Began in 1979 as a Machinist.
Today, Udo continues to work at ILM as a Chief Machinist.

Tom Rosseter

Began in 1979 in Optical Line-Up.
Today Tom continues to work at ILM as a Digital Compositor.

Production Crew Then & Now: Return of the Jedi

Barbara Affonso

Began in 1982 as a Model Maker.
Today, Barbara continues to work at ILM as Model Project Supervisor.

Lance Brackett

Began in 1982 as a Stage Technician.
Today, Lance continues to work at ILM as an Electric Shop Manager.

Marty Brenneis

Began in 1979 as an Electronic Engineer.
Today, Marty continues to work at ILM as a Camera Engineer.

Chrissie England

Began in 1977 as an Administrative Staff Member.
Today, Chrissie continues to work at ILM as a Visual Effects Producer.

Scott Farrar

Began in 1981 as an Effects Cameraman.
Today, Scott continues to work at ILM as a Visual Effects Supervisor.
1985 Academy Award for Best Achievement in Visual Effects for Cocoon.

Bob Finley III

Began in 1979 as a Stage Technician.
Today, Bob continues to work at ILM as Head Stage Technician.

Patrick Fitzsimmons

Began in 1980 as a Stage Technician.
Today, Patrick continues to work at ILM as Supervising Stage Technician.

Joe Fulmer

Began in 1982 as a Stage Technician.
Today, Joe continues to work at ILM as a Gaffer.

William George

Began in 1981 as a Model Maker.
Today, William continues to work as a Commercial Director.
1988 Academy Award for Visual Effects: Innerspace.
1986 Emmy for Visual FX for Art Direction in Ewoks: Battle for Endor.

MIchael Gleason

Began in 1982 as an Assistant Visual Effects Editor.
Today, Michael continues to work at ILM as Senior Visual Effects Editor.

Robert Hill

Began in 1981 as an Assistant Cameraman.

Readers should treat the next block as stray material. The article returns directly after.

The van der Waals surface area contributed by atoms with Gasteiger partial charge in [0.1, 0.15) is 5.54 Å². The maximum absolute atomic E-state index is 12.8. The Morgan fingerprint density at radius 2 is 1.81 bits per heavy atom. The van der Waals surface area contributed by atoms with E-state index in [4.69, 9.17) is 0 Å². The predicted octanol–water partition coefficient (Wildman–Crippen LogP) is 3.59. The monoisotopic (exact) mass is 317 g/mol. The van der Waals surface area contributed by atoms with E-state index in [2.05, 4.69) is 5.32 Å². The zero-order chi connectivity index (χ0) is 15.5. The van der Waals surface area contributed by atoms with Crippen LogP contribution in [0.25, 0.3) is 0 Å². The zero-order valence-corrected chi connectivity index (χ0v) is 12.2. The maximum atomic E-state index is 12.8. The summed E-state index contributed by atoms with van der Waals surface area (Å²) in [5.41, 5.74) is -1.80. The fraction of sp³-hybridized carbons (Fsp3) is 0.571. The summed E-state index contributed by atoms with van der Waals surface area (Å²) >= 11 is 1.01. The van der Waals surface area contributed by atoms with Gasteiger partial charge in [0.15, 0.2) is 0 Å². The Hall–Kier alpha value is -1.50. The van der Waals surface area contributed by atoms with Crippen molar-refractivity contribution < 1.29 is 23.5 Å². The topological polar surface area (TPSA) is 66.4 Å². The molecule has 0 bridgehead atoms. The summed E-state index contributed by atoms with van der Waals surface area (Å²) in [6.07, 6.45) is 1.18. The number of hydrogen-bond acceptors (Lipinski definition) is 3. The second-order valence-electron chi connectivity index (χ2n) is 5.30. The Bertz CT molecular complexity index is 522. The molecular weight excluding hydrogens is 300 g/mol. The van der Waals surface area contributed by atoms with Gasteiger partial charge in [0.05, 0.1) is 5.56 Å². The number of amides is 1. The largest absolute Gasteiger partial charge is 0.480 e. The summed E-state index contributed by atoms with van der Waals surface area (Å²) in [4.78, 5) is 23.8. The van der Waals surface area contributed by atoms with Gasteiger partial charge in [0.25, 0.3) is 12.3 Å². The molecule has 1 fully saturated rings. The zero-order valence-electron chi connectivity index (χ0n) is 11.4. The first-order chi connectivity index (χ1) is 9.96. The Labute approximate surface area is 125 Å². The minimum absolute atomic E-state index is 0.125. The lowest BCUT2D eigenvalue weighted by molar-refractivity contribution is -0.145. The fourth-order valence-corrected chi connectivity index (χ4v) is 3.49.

Today, Robert continues to work at ILM as 1st Asst. Camera Operator.

Paula Karsh

Began in 1981 as an Administrative Staff Member.
Today, Paula continues to work at ILM as a Purchasing Manager.

Bill Kimberlin

Began in 1982 as a Visual Effects Editor.
Today, Bill continues to work at ILM as Visual Effects Editorial Supervisor.

Kim Marks

Began in 1982 as an Assistant Cameraman.
Today, Kim continues to work at ILM as Visual Effects Director of Photography.

Randy Ottenberg

Began in 1983 as a Model Maker.
Today, Randy continues to work at ILM as a Senior Model Maker.

Michael Owens

Began in 1981 as an Effects Cameraman.
Today, Michael continues to work at ILM as a Visual Effects Supervisor.

Pat Sweeney

Began in 1981 as an Assistant Cameraman.
Today, Pat continues to work at ILM as Visual Effects Director of Photography.

Production Crew: Special Edition

Charlie Bailey

Works at ILM as a Model Project Supervisor.

John Berton

Works at ILM as a Computer Graphics Supervisor.

David Deuber

Works at ILM as Computer Graphics 2-D Compositor.

Patrick Fitzsimmons

Works at ILM as Supervising Stage Technician.

John Foreman

Works at ILM as Model Maker.

Joe Fulmer

Works at ILM as a Gaffer.

Howard Gersh

Works at ILM as a Computer Graphics Technical Director.

Ed Hirsch

Works at ILM as a Stage Manager.

Paul Huston

Works at ILM as a Digital Matte Artist.

Tom Kennedy

Works at ILM as Visual Effects Producer.

John Knoll

Works at ILM as a Visual Effects Supervisor.

Joe Letteri

Works at ILM as a Computer Graphics Supervisor.

Stu Maschiwitz

Works at ILM as a Computer Graphics Technical Director.

Richard Miller

Works at ILM as a Model Maker.

Mark Moore

Works at ILM as an Art Director.

Dennis Muren

Works at ILM as Sr. Visual Effects Supervisor.

Michael Olague

Works at ILM as a Gaffer.

Lorne Peterson

Works at ILM as a Visual Effects Supervisor.

Josh Pines

Works at ILM as Scanning Supervisor.

Alex Seiden

Works at ILM as a Co-Visual Effects Supervisor.

Yusei Uesugi

Works at ILM as a Digital Matte Artist.

Bruce Vecchitto

Works at ILM as Optical Supervisor.

Tim Waddy

Works at ILM as a Computer Graphics Technical Director.

Steve Williams

Works at ILM as a Visual Effects Supervisor.


Published by doubleofive

Curator of Star Wars Visual Comparisons, webmaster for Star Wars Revisited, former co-host of Standard Orbit podcast, all around nerd.